Weiteng Niu (b.1995, China)
2022-2023 MA Print, Royal College of Art, London, UK.
2013-2017 BA Animation, Beijing Forestry University, Beijing, China.
Weiteng Niu (b.1995, China) is a Chinese artist whose practice focuses on the structural relationship between queer identity, patriarchy, masculinity and East Asian family culture, while attempting to construct a subtle and violent narrative strategy through the exploration of traditional folk art and modern decorative techniques.
Drawing-embroidery is a recently developed form of his work, a new embroidery process based on the commonalities between hand-sewn and industrial embroidery.
Niu argues that hand-sewn embroidery has always existed as a caring and feminine characteristic, and that the memories associated with it often evoke a sense of family and belonging, while implicitly pointing to family forms and gender structures in contemporary society, while the mass and mechanical production methods of modern industrial embroidery introduce a violent mode of operation that is invasive and aggressive. The resulting pictorial embroidery attempts to illuminate the plight of a community of queer, an unstable, shifting, alienated, wrestling state.
In addition, how to form, copy and transmit information through the intimate interaction between bodies is also what Niu has been exploring.
Happy Together takes as its inspiration the quilt, an important object in the traditional Chinese wedding ceremony, which must be handmade by women from happy families and follow strict production standards, and in which the quilt is given a collective and reproductive character, in addition to intimacy and privacy. In this work, he uses the quilt as a narrative carrier, combining collective family photos, ready-made decorative materials from wedding culture and drawing-embroidery to form a narrative strategy that aims to present a reflection on the identity of the queer under the structure of patriarchal heteronormativity, traditional family concepts and fertility culture, and to create a rebellion through the queer quilt.
Warning: This section contains mature or explicit content.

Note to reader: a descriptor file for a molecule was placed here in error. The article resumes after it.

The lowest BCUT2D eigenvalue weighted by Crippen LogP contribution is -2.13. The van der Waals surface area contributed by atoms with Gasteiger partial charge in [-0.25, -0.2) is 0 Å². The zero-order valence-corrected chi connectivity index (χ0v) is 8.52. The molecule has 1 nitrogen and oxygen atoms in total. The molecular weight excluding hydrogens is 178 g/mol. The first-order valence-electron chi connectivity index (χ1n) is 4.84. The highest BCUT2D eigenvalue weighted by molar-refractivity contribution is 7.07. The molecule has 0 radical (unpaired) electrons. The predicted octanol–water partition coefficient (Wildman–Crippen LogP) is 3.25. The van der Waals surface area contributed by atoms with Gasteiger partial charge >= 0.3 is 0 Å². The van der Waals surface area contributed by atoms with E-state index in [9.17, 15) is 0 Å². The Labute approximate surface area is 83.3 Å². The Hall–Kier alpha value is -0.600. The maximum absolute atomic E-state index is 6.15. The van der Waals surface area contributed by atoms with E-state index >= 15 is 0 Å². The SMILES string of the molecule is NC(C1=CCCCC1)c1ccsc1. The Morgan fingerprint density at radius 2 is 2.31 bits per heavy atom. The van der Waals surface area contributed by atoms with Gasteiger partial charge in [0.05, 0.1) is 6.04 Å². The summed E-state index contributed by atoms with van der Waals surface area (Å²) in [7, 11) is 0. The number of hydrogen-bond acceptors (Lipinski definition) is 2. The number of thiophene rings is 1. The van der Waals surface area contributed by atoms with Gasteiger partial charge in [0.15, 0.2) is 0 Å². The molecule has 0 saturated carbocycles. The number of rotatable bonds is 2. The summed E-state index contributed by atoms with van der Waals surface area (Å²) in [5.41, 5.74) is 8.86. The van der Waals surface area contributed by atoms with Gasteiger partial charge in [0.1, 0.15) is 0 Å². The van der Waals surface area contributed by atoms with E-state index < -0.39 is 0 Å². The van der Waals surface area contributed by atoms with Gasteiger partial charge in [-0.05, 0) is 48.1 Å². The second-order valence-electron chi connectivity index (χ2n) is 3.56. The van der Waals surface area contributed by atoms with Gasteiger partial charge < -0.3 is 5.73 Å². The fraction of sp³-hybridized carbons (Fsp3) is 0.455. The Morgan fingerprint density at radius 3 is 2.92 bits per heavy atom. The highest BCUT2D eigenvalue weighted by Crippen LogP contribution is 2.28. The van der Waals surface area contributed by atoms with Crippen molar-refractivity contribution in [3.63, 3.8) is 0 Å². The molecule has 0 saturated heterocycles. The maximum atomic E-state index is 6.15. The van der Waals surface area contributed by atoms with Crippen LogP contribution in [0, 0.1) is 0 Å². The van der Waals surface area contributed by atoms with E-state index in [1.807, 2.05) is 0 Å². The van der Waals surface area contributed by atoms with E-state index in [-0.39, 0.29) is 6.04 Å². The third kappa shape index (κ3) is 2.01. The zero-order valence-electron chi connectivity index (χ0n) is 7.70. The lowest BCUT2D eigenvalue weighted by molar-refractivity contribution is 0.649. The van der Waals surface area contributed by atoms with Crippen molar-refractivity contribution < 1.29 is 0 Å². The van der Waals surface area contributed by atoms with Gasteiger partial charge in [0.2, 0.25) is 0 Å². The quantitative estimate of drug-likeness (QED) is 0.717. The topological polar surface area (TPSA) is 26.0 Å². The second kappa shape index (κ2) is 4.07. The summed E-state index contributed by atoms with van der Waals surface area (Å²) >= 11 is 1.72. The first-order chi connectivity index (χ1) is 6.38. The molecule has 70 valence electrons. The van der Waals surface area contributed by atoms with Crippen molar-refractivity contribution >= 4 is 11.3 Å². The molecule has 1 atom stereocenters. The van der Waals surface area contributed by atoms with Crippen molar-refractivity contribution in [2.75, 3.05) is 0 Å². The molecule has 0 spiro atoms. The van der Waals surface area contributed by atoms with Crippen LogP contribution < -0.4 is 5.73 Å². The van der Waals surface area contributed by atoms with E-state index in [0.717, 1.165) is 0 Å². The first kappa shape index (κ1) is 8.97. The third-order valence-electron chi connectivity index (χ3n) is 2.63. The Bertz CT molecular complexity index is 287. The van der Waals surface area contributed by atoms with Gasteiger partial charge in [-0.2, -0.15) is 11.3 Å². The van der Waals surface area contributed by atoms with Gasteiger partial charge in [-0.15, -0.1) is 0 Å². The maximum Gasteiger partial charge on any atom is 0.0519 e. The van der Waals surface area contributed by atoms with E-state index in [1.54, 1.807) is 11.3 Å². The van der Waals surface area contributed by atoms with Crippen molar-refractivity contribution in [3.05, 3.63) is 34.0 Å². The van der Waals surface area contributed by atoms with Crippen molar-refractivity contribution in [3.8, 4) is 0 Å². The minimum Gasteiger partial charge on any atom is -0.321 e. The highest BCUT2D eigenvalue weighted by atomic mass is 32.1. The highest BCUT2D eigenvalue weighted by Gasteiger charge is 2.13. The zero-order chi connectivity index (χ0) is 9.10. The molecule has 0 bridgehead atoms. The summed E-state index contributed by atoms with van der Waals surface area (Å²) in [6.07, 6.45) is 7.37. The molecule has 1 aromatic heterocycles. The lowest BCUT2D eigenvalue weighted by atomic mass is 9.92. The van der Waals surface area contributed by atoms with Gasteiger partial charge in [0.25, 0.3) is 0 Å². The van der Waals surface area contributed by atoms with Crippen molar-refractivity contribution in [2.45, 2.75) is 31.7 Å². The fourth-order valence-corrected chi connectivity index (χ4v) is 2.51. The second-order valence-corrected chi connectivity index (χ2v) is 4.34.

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Don't let the spring light leak out uses phallic objects as a source of inspiration, and is inspired by the printmaking terminology of 'negative engraving' to explore meanings beyond images and symbols. This phallus is no longer symbols of the act of insertion behavior and reproductive worship, but transformed into a self-interaction based on the male body, attempting to form a narrative extension and imply with the queer quilt.
Since we‘ve met,
Spring seems to have slipped off my days.
So does your deep affections and dying reticence.
I wonder if I have missed anything else.
That’s why I want to come closer to you,
suturing my rough wounds with your myriad scars.
Then you could touch me,
reveal your innermost feeling,
to avoid an unreasonable desolation.
Hence, we trembled, intertwined,
involuntarily longed for the night,
expecting the pure white to be tarnished,
expecting the danger creeping upon us,
as well as the temptation.
We attempt to shatter the moonlight,
while pouring out the brimming love in our hearts,
though not for the spring that has passed.
From a touch to Forming a unity is an experimental practice, this publication uses touch as a means of perception and skin as a medium of sensation, exploring the intimacy possibility of cross-species and queer through the continuous touch and caress between me and tree.
Special thanks to Mante Cheng and Ru Cai for their support, companionship, encouragement and love.